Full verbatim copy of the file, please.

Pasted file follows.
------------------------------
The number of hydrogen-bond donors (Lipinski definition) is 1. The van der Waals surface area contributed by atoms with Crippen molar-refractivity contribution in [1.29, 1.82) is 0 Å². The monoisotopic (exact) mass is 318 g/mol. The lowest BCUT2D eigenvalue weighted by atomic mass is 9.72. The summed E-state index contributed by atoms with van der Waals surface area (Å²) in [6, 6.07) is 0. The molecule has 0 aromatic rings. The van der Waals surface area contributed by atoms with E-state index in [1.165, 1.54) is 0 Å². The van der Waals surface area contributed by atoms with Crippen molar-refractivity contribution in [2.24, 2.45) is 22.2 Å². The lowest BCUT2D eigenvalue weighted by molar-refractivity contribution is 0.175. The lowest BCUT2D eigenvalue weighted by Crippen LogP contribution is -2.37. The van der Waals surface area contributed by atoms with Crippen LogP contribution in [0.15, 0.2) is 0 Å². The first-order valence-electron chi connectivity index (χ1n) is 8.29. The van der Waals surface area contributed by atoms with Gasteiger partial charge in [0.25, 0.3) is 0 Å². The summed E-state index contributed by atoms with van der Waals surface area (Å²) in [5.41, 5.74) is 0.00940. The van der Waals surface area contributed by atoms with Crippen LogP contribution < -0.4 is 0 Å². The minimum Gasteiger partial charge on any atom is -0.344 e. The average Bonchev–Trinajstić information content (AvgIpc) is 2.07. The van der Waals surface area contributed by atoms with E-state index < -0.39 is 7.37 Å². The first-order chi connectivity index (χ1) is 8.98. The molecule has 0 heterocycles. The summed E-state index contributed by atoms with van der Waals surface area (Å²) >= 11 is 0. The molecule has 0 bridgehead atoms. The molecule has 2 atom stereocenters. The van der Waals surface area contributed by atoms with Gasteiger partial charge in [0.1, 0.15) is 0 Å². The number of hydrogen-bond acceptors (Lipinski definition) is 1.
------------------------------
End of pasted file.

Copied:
The number of hydrogen-bond donors (Lipinski definition) is 1. The van der Waals surface area contributed by atoms with Crippen molar-refractivity contribution in [1.29, 1.82) is 0 Å². The monoisotopic (exact) mass is 318 g/mol. The lowest BCUT2D eigenvalue weighted by atomic mass is 9.72. The summed E-state index contributed by atoms with van der Waals surface area (Å²) in [6, 6.07) is 0. The molecule has 0 aromatic rings. The van der Waals surface area contributed by atoms with E-state index in [1.165, 1.54) is 0 Å². The van der Waals surface area contributed by atoms with Crippen molar-refractivity contribution in [2.24, 2.45) is 22.2 Å². The lowest BCUT2D eigenvalue weighted by molar-refractivity contribution is 0.175. The lowest BCUT2D eigenvalue weighted by Crippen LogP contribution is -2.37. The van der Waals surface area contributed by atoms with Crippen LogP contribution in [0.15, 0.2) is 0 Å². The first-order valence-electron chi connectivity index (χ1n) is 8.29. The van der Waals surface area contributed by atoms with Gasteiger partial charge in [0.25, 0.3) is 0 Å². The summed E-state index contributed by atoms with van der Waals surface area (Å²) in [5.41, 5.74) is 0.00940. The van der Waals surface area contributed by atoms with Crippen LogP contribution < -0.4 is 0 Å². The minimum Gasteiger partial charge on any atom is -0.344 e. The average Bonchev–Trinajstić information content (AvgIpc) is 2.07. The van der Waals surface area contributed by atoms with E-state index < -0.39 is 7.37 Å². The first-order chi connectivity index (χ1) is 8.98. The molecule has 0 heterocycles. The summed E-state index contributed by atoms with van der Waals surface area (Å²) >= 11 is 0. The molecule has 0 bridgehead atoms. The molecule has 2 atom stereocenters. The van der Waals surface area contributed by atoms with Gasteiger partial charge in [0.1, 0.15) is 0 Å². The number of hydrogen-bond acceptors (Lipinski definition) is 1.